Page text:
Archives for : julian assange


As I post this, Julian Assange is on Gawker answering readers’ questions (it’s part of the P.R. push for his new book, When Google Met Wikileaks). As you can imagine, it’s pretty rousing stuff. Example: “One thing you can do, which is quite simple, is treat companies like Google and Facebook as the corporations they are. Lots of people – especially on the left – are aware of the ways in which corporations are exploitative and harmful. But there is a disconnect when it comes to Silicon Valley. Lots of people refuse to buy Coca Cola, but they don’t see any problem with having a Gmail account. I think that is changing lately, but we need a movement to divest from these corporations—which destroy privacy—and to build an alternative internet that isn’t as actively harmful to human interests.” A call to action if ever I heard one. Here’s hoping Apple, Panjea, et all, are quaking in their boots today.


WikiLeaks founder Julian Assange has said he’ll leave the Ecuadorean Embassy in London “soon.” He’s been holed up there for two years, primarily to avoid extradition to Sweden for a sexual misconduct charge, but also to avoid extradition to the U.S., where he fears indictment and possible criminal charges. Concurrently, from his self-exile in Russia, Edward Snowden used a cover story in Wiredto once again defend his release of thousands of classified NSA documents. Meanwhile, WikiLeaks whistleblower Chelsea Manning remains in Fort Leavenworth Prison, where she now charges that the U.S. military is denying her gender reassignment treatment.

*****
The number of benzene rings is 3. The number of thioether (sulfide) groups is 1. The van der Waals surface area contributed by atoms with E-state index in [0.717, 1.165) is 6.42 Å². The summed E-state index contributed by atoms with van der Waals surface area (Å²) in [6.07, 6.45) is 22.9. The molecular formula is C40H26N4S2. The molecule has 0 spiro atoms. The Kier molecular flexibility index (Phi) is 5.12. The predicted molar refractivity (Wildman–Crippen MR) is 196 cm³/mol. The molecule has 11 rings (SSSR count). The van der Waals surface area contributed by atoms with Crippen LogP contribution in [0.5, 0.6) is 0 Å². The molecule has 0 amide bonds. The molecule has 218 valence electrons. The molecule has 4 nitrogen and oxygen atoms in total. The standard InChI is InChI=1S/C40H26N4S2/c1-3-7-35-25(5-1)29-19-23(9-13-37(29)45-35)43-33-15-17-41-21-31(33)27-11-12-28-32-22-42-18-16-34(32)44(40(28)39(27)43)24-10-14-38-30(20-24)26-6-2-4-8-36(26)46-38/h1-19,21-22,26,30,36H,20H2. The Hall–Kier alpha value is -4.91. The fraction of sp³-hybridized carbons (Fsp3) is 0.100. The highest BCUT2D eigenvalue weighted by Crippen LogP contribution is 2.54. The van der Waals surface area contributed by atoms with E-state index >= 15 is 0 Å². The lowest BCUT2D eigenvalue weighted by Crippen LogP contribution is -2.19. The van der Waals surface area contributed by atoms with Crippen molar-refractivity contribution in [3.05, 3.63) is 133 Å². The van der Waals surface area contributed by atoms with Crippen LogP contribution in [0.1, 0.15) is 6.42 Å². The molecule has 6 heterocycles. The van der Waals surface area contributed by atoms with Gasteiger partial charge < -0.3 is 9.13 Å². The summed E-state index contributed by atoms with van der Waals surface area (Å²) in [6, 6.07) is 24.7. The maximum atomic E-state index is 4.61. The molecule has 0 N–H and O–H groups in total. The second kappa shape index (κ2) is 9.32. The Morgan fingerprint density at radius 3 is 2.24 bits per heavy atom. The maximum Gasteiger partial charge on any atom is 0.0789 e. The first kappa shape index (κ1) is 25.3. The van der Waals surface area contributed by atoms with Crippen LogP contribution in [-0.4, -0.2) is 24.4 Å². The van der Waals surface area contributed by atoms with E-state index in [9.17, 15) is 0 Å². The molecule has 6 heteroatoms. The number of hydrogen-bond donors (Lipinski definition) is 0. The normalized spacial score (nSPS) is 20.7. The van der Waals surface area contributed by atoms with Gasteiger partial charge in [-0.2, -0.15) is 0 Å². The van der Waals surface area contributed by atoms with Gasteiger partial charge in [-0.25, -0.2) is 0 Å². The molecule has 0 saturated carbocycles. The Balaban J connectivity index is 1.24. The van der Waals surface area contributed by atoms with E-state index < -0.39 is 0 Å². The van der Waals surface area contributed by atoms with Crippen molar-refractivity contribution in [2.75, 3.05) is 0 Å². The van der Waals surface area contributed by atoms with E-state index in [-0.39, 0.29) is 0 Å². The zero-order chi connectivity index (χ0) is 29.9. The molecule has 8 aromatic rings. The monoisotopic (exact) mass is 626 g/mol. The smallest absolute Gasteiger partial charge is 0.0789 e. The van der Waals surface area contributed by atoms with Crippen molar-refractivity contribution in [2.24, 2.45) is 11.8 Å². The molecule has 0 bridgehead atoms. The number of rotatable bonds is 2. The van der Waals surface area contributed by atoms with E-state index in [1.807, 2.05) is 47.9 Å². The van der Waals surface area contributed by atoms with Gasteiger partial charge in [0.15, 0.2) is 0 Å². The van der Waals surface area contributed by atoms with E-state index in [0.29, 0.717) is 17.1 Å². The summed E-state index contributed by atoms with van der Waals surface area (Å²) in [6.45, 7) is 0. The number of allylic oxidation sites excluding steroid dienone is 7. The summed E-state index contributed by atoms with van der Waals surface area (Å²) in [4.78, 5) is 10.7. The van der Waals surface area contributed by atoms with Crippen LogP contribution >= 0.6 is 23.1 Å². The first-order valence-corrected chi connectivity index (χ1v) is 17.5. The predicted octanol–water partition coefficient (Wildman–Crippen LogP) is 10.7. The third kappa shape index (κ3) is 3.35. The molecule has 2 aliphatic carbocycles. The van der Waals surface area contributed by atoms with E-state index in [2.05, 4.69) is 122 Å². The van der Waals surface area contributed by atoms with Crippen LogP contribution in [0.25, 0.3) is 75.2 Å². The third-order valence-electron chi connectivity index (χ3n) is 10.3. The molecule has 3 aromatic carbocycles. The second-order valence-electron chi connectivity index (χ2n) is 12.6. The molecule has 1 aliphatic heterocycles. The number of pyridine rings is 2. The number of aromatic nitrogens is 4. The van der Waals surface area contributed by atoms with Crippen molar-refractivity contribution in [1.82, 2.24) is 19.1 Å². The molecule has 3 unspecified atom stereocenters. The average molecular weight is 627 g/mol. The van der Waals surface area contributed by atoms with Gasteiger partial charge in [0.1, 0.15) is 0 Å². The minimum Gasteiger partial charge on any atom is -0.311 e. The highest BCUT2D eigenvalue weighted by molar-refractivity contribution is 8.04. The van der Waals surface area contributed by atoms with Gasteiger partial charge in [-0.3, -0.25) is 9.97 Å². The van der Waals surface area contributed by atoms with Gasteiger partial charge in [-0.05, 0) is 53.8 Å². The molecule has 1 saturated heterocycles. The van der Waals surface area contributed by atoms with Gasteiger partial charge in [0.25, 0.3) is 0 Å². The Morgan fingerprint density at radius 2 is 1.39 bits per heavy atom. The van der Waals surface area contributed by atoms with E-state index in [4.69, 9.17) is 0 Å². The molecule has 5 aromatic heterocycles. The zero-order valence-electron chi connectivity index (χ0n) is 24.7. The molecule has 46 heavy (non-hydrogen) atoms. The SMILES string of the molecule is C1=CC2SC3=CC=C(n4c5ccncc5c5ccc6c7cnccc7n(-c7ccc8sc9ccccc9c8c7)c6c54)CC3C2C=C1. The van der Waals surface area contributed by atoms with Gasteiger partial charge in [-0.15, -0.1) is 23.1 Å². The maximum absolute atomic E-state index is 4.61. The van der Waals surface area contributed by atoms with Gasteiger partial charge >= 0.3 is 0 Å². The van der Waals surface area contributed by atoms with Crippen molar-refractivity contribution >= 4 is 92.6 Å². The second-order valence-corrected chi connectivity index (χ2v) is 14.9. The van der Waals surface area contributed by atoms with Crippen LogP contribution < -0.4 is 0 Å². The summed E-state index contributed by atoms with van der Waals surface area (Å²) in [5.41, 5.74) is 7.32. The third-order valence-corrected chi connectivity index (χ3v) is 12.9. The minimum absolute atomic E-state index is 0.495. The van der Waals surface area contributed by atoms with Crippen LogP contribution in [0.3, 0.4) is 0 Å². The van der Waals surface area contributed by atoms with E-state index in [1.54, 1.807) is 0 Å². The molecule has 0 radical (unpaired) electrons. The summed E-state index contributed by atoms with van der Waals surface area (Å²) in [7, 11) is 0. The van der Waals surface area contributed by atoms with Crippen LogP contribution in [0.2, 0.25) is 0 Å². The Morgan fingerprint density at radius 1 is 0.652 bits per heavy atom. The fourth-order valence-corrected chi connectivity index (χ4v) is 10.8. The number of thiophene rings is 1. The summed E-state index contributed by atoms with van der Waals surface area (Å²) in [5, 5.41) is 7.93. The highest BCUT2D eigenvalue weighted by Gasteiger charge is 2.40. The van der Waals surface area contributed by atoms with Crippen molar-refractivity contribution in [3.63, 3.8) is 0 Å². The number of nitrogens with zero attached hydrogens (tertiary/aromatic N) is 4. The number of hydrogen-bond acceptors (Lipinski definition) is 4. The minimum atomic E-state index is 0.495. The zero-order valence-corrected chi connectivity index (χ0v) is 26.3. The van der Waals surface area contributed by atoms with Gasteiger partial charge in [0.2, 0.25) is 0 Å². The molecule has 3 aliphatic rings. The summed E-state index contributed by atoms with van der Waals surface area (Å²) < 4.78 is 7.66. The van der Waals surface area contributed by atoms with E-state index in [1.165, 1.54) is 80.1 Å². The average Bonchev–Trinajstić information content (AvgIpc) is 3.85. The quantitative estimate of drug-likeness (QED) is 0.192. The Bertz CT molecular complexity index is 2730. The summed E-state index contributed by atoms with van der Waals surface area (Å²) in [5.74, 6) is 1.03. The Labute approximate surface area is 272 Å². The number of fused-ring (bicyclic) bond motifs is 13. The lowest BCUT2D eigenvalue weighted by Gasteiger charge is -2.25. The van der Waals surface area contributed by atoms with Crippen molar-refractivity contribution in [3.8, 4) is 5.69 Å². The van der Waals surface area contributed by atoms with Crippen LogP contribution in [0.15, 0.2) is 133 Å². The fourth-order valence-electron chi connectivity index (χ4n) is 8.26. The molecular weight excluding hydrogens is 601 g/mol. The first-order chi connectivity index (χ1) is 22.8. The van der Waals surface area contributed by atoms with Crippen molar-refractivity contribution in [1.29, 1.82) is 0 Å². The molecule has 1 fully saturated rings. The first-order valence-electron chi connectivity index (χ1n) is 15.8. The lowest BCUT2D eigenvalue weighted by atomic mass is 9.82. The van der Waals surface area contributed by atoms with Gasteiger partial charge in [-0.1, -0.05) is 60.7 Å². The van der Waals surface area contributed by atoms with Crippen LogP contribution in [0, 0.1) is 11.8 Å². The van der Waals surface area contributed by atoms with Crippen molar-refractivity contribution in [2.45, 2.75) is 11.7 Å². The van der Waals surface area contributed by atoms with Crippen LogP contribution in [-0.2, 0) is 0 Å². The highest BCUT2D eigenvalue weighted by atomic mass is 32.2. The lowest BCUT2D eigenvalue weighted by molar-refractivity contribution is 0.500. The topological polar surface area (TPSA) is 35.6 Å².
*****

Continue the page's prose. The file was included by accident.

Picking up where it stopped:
Here at Fawkes Rising, we fervently advocate for transparency over secrecy, disclosure over deception—and the people who reveal what others try to conceal are our champions. But it’s worth noting that when faced with the consequences of having acted on this principle, the three individuals under discussion reacted very differently. One took sanctuary; one took flight…


…and one—the one with the most to lose, given the ongoing nature of her gender reassignment, stood her ground and faced her accusers. Maybe it’s due to her military training; but whatever the reason, it marks her out in our eyes as a higher calibre of hero, and her current troubles of more consequence than the much more written-about travails of her two more elusive contemporaries.